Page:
Our October book club read at the Home for the Wayward was Sister Outsider: Essays and Speeches by Audre Lorde. This book has radically altered how I look at words and writing in ways that I’m just beginning to understand. Here’s an edited version of my final thoughts to help close out the discussion in the community.
I think I’m finally starting to understand what I love about this book.
I admit that I started reading books about social justice out of a sense of social obligation. I picked them up for their authentic representation of a specific oppressed group in a specific moment in our history. I admit that I probably would not have picked them up to read as something valuable in their own right. I would have missed out. I am learning that people who have had to fight for their lives in the battle for our global humaneness have a much deeper understanding of the whys and wherefores of our being than so many of the writers I’ve always heard called “great.”
The power in Lorde’s writing is not something I learned about in college. It’s not something I learned about in grad school. There is a freedom and an almost visceral, bodily sense of truth in her writing, like she has found a way to harness light from the wild electrical storms of the universe.
“…by which I mean not simply organizing a set of sentences into a series of paragraphs, but organizing them as a means of investigation.” Lessons in writing were, “…the earliest acts of interrogation, of drawing myself into consciousness. Your grandmother was not teaching me how to behave in class. She was teaching me how to ruthlessly interrogate the subject that elicited the most sympathy and rationalizing — myself.”
These are not lessons in writing and poetry as I have known them. The art and artifice of wordplay, the toying with grammar that I learned in school feels like a discipline in crocheting decorative lace doilies when I hold it up next to the power in Lorde’s (and Coate’s) work. (Coates is going on the list for book club, by the way.) Their writing power infuses life itself into their words, animating them in reality and not just imagination.
I think I am finally beginning to understand what Lorde meant when she said, “The master’s tools will never dismantle the master’s house.” I mentioned in book club that I wasn’t sure that applied to my work as a white person trying to dismantle white culture (although of course who else would it apply to?) We are stuck with words and stories that our culture has used to brutalize others and ourselves for centuries. In my own work, I’m trying to revitalize those words and stories, pick the best ones and retell them in a way that strips away the lies and artifice of control that have robbed them of their meaning and recalls the way they can speak to the best of humanity in us. Does that mean I’m trying to use the master’s tools? The only language and stories I have are the ones in my own culture. How can I not use them?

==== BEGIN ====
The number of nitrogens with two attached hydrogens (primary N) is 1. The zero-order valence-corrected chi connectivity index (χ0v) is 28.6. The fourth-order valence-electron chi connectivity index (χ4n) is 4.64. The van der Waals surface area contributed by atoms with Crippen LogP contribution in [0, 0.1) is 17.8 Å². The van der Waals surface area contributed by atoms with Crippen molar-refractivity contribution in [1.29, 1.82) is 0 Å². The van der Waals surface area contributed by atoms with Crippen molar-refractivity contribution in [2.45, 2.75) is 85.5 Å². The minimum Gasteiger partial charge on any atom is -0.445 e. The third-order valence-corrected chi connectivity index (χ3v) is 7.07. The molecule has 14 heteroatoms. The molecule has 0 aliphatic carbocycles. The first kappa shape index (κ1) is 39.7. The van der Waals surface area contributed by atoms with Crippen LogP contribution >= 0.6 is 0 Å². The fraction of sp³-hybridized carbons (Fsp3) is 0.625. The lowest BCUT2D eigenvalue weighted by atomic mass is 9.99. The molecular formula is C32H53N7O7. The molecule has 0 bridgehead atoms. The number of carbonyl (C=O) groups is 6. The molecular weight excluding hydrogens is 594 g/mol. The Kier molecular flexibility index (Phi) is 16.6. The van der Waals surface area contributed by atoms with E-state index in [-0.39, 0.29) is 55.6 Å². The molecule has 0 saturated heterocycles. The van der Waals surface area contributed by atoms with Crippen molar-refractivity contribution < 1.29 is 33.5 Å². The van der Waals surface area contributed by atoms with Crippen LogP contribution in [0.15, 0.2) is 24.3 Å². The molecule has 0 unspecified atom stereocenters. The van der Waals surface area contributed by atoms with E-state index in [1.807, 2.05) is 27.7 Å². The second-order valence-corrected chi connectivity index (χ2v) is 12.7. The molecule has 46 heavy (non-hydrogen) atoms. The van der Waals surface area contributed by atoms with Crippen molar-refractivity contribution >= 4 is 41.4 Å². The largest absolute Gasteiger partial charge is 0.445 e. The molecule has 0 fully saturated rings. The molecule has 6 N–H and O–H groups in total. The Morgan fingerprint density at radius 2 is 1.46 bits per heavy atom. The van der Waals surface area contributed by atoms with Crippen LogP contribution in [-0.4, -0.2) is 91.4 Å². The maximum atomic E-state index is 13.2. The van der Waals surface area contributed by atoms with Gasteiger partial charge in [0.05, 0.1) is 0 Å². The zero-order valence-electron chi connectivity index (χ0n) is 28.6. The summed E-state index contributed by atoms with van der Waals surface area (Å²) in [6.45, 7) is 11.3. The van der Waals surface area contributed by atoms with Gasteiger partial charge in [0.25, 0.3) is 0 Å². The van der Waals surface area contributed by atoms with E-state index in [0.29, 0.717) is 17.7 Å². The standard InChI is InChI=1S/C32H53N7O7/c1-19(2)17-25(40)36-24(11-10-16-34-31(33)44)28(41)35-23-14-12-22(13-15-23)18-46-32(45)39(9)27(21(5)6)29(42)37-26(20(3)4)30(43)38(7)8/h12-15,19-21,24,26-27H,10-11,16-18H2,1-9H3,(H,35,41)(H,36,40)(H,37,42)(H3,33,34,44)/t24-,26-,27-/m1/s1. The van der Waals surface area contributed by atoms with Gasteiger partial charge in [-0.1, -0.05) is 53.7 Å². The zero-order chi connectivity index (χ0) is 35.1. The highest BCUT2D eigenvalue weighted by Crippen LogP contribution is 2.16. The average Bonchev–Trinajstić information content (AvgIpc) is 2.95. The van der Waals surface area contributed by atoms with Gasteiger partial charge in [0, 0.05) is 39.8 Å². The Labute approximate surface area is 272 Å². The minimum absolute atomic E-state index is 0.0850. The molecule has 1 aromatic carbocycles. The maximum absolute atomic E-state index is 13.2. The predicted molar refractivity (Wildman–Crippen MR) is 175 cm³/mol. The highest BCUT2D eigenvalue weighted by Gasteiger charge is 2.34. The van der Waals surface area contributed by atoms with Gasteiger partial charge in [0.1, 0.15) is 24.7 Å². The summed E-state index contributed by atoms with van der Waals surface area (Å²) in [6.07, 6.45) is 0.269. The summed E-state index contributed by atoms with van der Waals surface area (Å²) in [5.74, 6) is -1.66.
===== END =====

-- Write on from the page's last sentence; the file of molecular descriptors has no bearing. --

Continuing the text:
But I am beginning to see that the master’s tools she talks about are not necessarily words and sentences and stories but the power and control lurking inside of them. Self-aggrandizement and hierarchy. Competition and bullying.
Lorde (and Coates) have used language and stories like saddles on the back of freedom. Others have put the saddles on oppression, but they fit poorly and the riders aren’t nearly as graceful and elegant. They lack what they need to reach into your intuition with their words.
This life-giving infusion of truth into words and stories, this organizing them as a means of investigation, is something I have been limping toward with my own writing. I’m grateful that I no longer have to struggle toward it alone, that someone has gone ahead of me on that path. I am ashamed that I didn’t look to these writers sooner. I am humbled by how much I still need to learn.
Interested in joining our next book club discussion? I host a monthly Zoom call and put up weekly posts for asynchronous discussion. November\’s book is My Grandmother\’s Hands: Racialized Trauma and the Mending of Our Bodies and Hearts by Resmaa Menakem. The book addresses the role of generational trauma in all aspects of racism. Menakem is a somatic therapist and anti-racist educator who has worked for years helping law enforcement agencies build trauma recognition and recovery into their work culture. Become a member of the Home for the Wayward to join!